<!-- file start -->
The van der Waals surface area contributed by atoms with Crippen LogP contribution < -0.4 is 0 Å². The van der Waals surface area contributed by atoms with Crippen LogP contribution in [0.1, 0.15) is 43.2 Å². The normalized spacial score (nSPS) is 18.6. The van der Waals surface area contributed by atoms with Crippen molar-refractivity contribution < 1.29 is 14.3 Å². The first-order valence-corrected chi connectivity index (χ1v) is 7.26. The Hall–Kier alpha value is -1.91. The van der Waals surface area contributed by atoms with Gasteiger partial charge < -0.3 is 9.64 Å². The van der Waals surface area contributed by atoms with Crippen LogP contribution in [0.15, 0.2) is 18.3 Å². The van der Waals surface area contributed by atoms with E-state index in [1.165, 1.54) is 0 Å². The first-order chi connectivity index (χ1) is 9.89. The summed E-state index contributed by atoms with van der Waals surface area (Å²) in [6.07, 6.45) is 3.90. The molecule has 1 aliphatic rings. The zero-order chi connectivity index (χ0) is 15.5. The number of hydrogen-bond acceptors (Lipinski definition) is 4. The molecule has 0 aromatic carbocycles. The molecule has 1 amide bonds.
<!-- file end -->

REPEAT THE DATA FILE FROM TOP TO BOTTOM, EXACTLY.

The van der Waals surface area contributed by atoms with Crippen LogP contribution < -0.4 is 0 Å². The van der Waals surface area contributed by atoms with Crippen LogP contribution in [0.1, 0.15) is 43.2 Å². The normalized spacial score (nSPS) is 18.6. The van der Waals surface area contributed by atoms with Crippen molar-refractivity contribution < 1.29 is 14.3 Å². The first-order valence-corrected chi connectivity index (χ1v) is 7.26. The Hall–Kier alpha value is -1.91. The van der Waals surface area contributed by atoms with Gasteiger partial charge < -0.3 is 9.64 Å². The van der Waals surface area contributed by atoms with Crippen LogP contribution in [0.15, 0.2) is 18.3 Å². The van der Waals surface area contributed by atoms with E-state index in [1.165, 1.54) is 0 Å². The first-order chi connectivity index (χ1) is 9.89. The summed E-state index contributed by atoms with van der Waals surface area (Å²) in [6.07, 6.45) is 3.90. The molecule has 1 aliphatic rings. The zero-order chi connectivity index (χ0) is 15.5. The number of hydrogen-bond acceptors (Lipinski definition) is 4. The molecule has 0 aromatic carbocycles. The molecule has 1 amide bonds.